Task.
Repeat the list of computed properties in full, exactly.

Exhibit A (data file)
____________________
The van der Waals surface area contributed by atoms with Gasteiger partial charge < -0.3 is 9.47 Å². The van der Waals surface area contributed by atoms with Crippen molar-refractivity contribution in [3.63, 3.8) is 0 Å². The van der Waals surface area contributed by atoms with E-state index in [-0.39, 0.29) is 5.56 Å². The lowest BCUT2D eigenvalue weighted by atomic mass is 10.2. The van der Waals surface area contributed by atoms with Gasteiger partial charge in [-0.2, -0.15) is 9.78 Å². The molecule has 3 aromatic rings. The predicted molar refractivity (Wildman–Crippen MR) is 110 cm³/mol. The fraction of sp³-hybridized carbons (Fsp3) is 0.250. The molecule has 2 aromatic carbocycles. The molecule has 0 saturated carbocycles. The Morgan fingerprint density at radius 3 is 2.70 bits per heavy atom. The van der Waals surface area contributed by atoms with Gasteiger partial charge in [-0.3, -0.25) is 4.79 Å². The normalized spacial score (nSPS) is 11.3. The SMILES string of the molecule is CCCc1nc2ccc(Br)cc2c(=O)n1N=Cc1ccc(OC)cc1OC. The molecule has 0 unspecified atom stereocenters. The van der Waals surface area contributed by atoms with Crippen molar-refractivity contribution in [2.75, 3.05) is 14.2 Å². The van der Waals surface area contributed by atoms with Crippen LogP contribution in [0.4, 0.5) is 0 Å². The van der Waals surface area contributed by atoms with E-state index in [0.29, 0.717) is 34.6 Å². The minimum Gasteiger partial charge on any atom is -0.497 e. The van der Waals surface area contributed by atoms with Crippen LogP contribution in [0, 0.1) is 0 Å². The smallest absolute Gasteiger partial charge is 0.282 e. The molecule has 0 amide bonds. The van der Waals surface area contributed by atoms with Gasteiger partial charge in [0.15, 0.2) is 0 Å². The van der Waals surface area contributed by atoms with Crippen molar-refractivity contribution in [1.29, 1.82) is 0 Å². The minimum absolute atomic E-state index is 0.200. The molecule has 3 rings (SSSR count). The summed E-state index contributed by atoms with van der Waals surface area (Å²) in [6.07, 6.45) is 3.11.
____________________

The van der Waals surface area contributed by atoms with Gasteiger partial charge < -0.3 is 9.47 Å². The van der Waals surface area contributed by atoms with Crippen molar-refractivity contribution in [3.63, 3.8) is 0 Å². The van der Waals surface area contributed by atoms with E-state index in [-0.39, 0.29) is 5.56 Å². The lowest BCUT2D eigenvalue weighted by atomic mass is 10.2. The van der Waals surface area contributed by atoms with Gasteiger partial charge in [-0.2, -0.15) is 9.78 Å². The molecule has 3 aromatic rings. The predicted molar refractivity (Wildman–Crippen MR) is 110 cm³/mol. The fraction of sp³-hybridized carbons (Fsp3) is 0.250. The molecule has 2 aromatic carbocycles. The molecule has 0 saturated carbocycles. The Morgan fingerprint density at radius 3 is 2.70 bits per heavy atom. The van der Waals surface area contributed by atoms with Gasteiger partial charge in [-0.3, -0.25) is 4.79 Å². The normalized spacial score (nSPS) is 11.3. The SMILES string of the molecule is CCCc1nc2ccc(Br)cc2c(=O)n1N=Cc1ccc(OC)cc1OC. The molecule has 0 unspecified atom stereocenters. The van der Waals surface area contributed by atoms with Crippen molar-refractivity contribution in [2.75, 3.05) is 14.2 Å². The van der Waals surface area contributed by atoms with Crippen LogP contribution in [0.4, 0.5) is 0 Å². The van der Waals surface area contributed by atoms with E-state index in [0.29, 0.717) is 34.6 Å². The minimum Gasteiger partial charge on any atom is -0.497 e. The van der Waals surface area contributed by atoms with Crippen LogP contribution in [0, 0.1) is 0 Å². The smallest absolute Gasteiger partial charge is 0.282 e. The molecule has 0 amide bonds. The van der Waals surface area contributed by atoms with Gasteiger partial charge in [0.15, 0.2) is 0 Å². The van der Waals surface area contributed by atoms with Crippen molar-refractivity contribution in [1.29, 1.82) is 0 Å². The minimum absolute atomic E-state index is 0.200. The molecule has 3 rings (SSSR count). The summed E-state index contributed by atoms with van der Waals surface area (Å²) in [6.07, 6.45) is 3.11.